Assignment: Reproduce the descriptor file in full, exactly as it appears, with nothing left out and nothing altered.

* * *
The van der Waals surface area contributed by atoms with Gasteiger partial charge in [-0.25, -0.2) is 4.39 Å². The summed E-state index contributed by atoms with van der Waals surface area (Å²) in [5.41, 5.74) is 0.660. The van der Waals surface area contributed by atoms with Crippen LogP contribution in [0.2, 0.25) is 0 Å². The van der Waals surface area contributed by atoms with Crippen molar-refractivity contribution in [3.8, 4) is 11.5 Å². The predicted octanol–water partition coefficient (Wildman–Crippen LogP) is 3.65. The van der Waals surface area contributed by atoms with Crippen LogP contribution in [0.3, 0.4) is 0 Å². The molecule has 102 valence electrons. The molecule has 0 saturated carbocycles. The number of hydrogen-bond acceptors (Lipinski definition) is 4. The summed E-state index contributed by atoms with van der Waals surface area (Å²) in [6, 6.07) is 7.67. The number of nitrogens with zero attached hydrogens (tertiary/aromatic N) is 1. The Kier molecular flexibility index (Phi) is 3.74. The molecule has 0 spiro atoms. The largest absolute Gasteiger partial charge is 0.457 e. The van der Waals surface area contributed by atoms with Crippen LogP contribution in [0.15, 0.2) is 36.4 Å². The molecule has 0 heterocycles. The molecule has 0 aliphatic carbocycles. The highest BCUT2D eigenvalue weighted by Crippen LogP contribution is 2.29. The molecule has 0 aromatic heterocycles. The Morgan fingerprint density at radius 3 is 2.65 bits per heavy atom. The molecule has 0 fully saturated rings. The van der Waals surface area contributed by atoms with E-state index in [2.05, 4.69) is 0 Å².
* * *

The van der Waals surface area contributed by atoms with Gasteiger partial charge in [-0.25, -0.2) is 4.39 Å². The summed E-state index contributed by atoms with van der Waals surface area (Å²) in [5.41, 5.74) is 0.660. The van der Waals surface area contributed by atoms with Crippen LogP contribution in [0.2, 0.25) is 0 Å². The van der Waals surface area contributed by atoms with Crippen molar-refractivity contribution in [3.8, 4) is 11.5 Å². The predicted octanol–water partition coefficient (Wildman–Crippen LogP) is 3.65. The van der Waals surface area contributed by atoms with Crippen LogP contribution in [0.3, 0.4) is 0 Å². The molecule has 102 valence electrons. The molecule has 0 saturated carbocycles. The number of hydrogen-bond acceptors (Lipinski definition) is 4. The summed E-state index contributed by atoms with van der Waals surface area (Å²) in [6, 6.07) is 7.67. The number of nitrogens with zero attached hydrogens (tertiary/aromatic N) is 1. The Kier molecular flexibility index (Phi) is 3.74. The molecule has 0 spiro atoms. The largest absolute Gasteiger partial charge is 0.457 e. The van der Waals surface area contributed by atoms with Crippen LogP contribution in [0.15, 0.2) is 36.4 Å². The molecule has 0 heterocycles. The molecule has 0 aliphatic carbocycles. The highest BCUT2D eigenvalue weighted by Crippen LogP contribution is 2.29. The molecule has 0 aromatic heterocycles. The Morgan fingerprint density at radius 3 is 2.65 bits per heavy atom. The molecule has 0 fully saturated rings. The van der Waals surface area contributed by atoms with E-state index in [2.05, 4.69) is 0 Å².